GM Chief Outlines the Company's Strategy

Probably no American business needs more good news in 2006 than General Motors. The world's largest car company looks like it may go bankrupt this year, and George Will traveled to the Detroit Auto Show, which opens today, to ask GM Chairman Rick Wagoner how he intends to beat that threat back.

George Will, ABC News: Mr. Wagoner, the Detroit paper this Saturday morning says not so fast, Toyota. Toyota was talking about becoming the largest seller of cars and trucks over General Motors. It didn't happen in 2005. It may not happen in 2006. General Motors is setting records in Latin America, Europe, China, but sales are down in the United States.

And in Saturday's Wall Street Journal, a front page story says Wall Street estimates a chance of 40 percent of General Motors bankruptcy. How do you square these two stories?

Rick Wagoner, chairman and CEO of General Motors: Well, I think it's-- I mean, it is an interesting juxtaposition. It does highlight some of our investments overseas are coming along very well, whereas here in the U.S., actually, sales last year were down 5 percent. So [it's] not a huge decline, but obviously our earnings were under tremendous pressure.

And frankly, we're confronting some structural issues here -- some issues for being around for a long, long time -- and certainly hurt our bottom line significantly in 2005. And we need to dramatically improve those results this year.

Will: Let's deal with the question of bankruptcy, because it keeps recurring. The airlines are operating in bankruptcy. The steel industry went through this. Bankruptcy is a management tool to shed unsustainable contracts. Why not, people ask?

Wagoner: Well, I think our business is somewhat different from others that have gone into bankruptcy -- steel, airlines. People buy our cars. They spend a lot of money -- $25,000, $30,000, $40,000. They expect to use those vehicles three, four, five and even 10 years.

They expect to have warranty provisions enforced if they need them. They have a lot of other choices of car companies to buy from. So as we sell consumer products, I think that whole issue needs to be looked at very differently.

Will: When you say people buy your product, they're paying a lot of money…

Wagoner: Yes.

Will: …they're paying a lot of money for a welfare state that you're running. Someone recently said you buy a Hyundai, they give you a satellite radio. You buy a General Motors car, or Ford, you're buying pensions, medical care and all the rest. That adds an enormous premium on the cost of a car.

Wagoner: That's really not true at all. Well, it adds to the cost. It doesn't add to the price. We price to the market. I think if you watch what we've been doing and what we're doing, our prices are very competitive, and the value that we offer is unprecedented.

If you look at the quality of our vehicles -- really, now, top of the heap. If you look at our productivity -- excellent. If you look at things like OnStar -- we offer features that others don't offer. So the customer isn't paying for that. What's happened is, frankly, the shareholders pay for it, and it's hurt our earnings.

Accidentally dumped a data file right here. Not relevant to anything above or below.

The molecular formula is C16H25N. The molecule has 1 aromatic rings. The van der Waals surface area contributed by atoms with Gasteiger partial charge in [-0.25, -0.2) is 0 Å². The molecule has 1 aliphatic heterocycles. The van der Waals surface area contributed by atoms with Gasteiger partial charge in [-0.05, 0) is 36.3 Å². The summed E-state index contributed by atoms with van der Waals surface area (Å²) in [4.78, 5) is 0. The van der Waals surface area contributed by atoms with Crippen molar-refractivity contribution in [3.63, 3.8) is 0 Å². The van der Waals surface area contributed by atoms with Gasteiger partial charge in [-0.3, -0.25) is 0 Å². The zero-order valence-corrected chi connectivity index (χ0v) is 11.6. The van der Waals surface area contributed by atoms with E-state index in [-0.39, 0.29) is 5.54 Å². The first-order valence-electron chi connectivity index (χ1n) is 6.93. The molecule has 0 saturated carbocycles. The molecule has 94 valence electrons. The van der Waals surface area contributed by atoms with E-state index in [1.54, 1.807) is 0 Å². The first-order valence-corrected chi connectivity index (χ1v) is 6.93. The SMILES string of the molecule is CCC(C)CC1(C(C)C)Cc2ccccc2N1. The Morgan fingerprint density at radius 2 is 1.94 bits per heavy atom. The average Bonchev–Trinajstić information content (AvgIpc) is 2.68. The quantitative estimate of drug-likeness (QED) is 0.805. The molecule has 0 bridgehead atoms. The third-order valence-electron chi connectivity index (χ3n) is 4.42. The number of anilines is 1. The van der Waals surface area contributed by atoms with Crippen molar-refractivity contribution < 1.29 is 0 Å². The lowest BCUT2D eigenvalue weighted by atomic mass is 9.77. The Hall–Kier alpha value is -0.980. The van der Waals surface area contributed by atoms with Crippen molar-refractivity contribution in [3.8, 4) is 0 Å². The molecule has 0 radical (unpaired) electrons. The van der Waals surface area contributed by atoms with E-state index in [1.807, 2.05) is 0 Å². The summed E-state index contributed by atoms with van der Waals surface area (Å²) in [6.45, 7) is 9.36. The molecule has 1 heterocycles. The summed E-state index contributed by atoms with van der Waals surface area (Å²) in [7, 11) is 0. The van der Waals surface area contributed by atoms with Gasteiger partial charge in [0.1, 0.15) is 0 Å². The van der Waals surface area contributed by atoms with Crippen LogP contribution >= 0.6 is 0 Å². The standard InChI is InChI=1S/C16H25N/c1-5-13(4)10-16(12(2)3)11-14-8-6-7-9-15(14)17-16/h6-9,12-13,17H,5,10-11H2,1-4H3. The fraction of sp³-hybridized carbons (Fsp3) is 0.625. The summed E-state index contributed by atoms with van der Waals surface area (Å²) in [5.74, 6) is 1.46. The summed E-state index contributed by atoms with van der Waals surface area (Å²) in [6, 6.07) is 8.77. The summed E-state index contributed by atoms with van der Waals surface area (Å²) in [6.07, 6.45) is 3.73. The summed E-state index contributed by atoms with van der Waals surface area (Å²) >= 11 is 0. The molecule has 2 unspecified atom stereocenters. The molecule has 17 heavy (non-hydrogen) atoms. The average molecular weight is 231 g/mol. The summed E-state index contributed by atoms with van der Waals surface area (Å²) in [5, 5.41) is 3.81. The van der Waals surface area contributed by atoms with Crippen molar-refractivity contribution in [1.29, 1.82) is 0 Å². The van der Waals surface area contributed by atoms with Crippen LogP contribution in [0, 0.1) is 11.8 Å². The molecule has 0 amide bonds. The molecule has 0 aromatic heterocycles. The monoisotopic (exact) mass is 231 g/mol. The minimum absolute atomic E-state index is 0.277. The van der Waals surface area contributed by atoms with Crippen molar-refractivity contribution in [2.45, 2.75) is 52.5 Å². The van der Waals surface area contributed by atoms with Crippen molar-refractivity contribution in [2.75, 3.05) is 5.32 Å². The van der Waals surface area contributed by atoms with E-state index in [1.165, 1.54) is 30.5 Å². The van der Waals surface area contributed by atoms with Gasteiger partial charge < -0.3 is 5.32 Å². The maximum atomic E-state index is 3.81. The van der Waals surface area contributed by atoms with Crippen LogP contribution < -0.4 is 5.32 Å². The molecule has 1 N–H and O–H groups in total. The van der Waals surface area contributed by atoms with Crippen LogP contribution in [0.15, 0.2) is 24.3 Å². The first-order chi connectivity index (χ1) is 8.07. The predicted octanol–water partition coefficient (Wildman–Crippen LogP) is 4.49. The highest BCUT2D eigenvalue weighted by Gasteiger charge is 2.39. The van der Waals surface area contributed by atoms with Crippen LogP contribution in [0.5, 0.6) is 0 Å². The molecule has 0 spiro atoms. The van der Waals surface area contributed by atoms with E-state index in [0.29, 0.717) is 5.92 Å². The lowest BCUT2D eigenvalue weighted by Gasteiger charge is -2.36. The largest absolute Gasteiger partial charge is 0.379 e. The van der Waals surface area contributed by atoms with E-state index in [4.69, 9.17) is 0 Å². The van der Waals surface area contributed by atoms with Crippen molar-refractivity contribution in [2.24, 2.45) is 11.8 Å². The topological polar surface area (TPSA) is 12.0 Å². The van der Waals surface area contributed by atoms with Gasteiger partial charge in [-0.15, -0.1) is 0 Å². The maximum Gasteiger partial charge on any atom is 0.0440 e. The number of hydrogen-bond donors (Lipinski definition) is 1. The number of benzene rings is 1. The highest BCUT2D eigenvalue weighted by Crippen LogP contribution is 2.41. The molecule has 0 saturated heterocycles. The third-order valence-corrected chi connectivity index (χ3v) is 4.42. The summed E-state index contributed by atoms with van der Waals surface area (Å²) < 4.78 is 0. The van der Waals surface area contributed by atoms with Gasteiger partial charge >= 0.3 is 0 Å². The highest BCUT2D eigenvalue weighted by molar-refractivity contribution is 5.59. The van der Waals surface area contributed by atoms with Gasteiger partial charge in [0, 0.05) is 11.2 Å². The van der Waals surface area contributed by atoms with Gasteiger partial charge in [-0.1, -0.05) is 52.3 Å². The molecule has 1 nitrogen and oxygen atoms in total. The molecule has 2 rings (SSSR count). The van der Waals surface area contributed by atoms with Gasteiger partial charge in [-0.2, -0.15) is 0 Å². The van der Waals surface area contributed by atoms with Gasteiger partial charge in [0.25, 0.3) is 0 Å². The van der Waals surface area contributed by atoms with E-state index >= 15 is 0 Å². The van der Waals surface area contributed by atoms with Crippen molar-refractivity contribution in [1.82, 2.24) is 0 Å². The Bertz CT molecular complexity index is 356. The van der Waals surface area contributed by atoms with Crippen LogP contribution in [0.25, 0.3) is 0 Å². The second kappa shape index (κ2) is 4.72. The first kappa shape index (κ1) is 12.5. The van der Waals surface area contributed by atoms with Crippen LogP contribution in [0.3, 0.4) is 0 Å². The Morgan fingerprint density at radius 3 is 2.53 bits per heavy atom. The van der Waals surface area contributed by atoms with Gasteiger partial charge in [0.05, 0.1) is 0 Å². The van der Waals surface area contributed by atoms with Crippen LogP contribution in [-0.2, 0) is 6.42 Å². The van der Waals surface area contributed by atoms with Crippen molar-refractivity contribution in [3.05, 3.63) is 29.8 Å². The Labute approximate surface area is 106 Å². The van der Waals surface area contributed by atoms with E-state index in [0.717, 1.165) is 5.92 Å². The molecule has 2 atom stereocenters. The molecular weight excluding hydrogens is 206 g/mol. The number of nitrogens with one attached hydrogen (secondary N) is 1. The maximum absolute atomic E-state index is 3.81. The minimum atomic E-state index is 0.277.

Will: You have and are supporting two and a half pensioners for every employee. You're the largest health care provider in the world. General Motors, I read, writes a prescription every 1.5 seconds for drugs for their retirees and others -- 1.5 seconds, 24 hours a day, seven days a week, 365 days a year -- cost approaching $6 billion a year.

Can you function indefinitely with this kind of healthcare burden?

Wagoner: No, I don't think we can. And that's really why we made the move we did last year. I think, by any reasonable measure, [it was a] historic agreement with the UAW -- in which we agreed that about $15 billion of a roughly $60 billion healthcare burden with our hourly employees would be, in essence, funded directly or indirectly by active and retired employees.

So I think this issue of needing to share some of that cost is accepted, and that contract change was ratified.

Will: Let's look ahead. Part of General Motors' plan to revive its North American operations is more improved SUVs. Some people say this looks a lot like Henry Ford sticking with the Model T for too long. Are you worried that this is a product that's past its apogee in the market?

Wagoner: I think that's an extremely simplistic analysis. Our strategy to deal with the revenue side of our turnaround is very much driven by product. And if you look at our new product introductions over the span of about three years, in fact, a lot of our new introductions -- the majority are crossover vehicles and cars. So I think it's highly simplistic to say we're betting only on SUVs.

Will: Bob Lutz, who's in your product development, head of your product development, said we, meaning the automobile business -- we are in the arts and entertainment business. Is that still true?

Wagoner: I think it's more true than ever. The company that comes up with the, what we call, gotta-have products-- To Bob's point, the real breakthrough movie, in his -- is the one that's really going to get the competitive advantage.

So this focus on design, I think, is actually picking up in our industry now, certainly at G.M.

Will: Mr. Wagoner, thank you very much.

Wagoner: Thanks very much. Great to be with you.